Choosing the Right Avenues for tax Submission will Not Be a Problem

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At the end of a financial year, the accounts do not always end even. The cases in which the negative income components pertaining to the period exceed the positive ones are indeed very frequent, also due to the prolonged economic crisis that has spared no one both nationally and internationally. This leads to a loss of corporate wealth, but from the point of view of contributions a negative outcome of the tax period also means the inability to finance public spending. To deal with this problem, the possibility was therefore born of carrying the loss suffered to subsequent periods.

But what exactly happens if the financial year ends with a loss? And how is the extent of this loss determined? Finally, what are the different cases? In this article we answer all these questions. The tax return calculator comes up with great value in such calculations.

Carryover Regulations

Essentially, in order to calculate the amount of the loss in question, it is necessary to subtract the negative components of accrued income from the positive components of accrued income.

Legislative Decree amended paragraphs 1 and 2, regarding the carry-over of tax losses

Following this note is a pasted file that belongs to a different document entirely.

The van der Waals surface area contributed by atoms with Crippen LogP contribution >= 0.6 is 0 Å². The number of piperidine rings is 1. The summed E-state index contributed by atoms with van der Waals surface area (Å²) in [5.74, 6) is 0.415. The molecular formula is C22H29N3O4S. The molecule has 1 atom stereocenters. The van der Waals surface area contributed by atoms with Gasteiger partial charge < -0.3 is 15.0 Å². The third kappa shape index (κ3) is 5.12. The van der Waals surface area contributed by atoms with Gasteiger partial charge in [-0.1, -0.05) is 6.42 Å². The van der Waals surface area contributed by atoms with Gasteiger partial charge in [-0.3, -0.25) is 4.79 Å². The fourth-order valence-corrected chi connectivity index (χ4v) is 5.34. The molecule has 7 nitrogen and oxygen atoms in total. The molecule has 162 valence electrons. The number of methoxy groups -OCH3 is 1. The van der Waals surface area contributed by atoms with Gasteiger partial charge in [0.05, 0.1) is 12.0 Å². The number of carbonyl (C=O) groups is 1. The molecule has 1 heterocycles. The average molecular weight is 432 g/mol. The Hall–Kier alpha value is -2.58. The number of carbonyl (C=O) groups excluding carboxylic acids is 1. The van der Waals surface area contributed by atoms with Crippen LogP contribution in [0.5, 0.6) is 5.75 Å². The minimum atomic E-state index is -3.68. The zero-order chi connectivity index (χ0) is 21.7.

Specifically, this discipline involves IRES subjects, i.e. joint stock companies, commercial entities and permanent establishments of non-resident subjects. Essentially, the new amendment has widened the tolerance of the previous terms, providing that the tax losses incurred in one tax period can be calculated as a decrease in the income of subsequent periods.

Capital company

Capital companies have an ordinary accounting regime whereby the tax losses that the company incurs in the tax period can be recognized with a deduction from the income of the following periods. This can happen in two different ways:

  • The losses of the first three financial years (the date of which starts from the day of incorporation) can be carried forward without time limits in relation to the part that exceeds the income earned in the subsequent periods. They are also compensable for the entire amount that is contained in the operating income.
  • Losses starting from the fourth tax period from the commencement of business can be carried forward for the full amount without time limits and offset for no more than 80% of the taxable income of each tax period.

NB

Circular no. 25 of 19 June 2012 issued by the Revenue Agency establishes that there is no order of priority for losses in the first three financial years (which are therefore to be reported in full) and not even for those created later (subject to an 80%).

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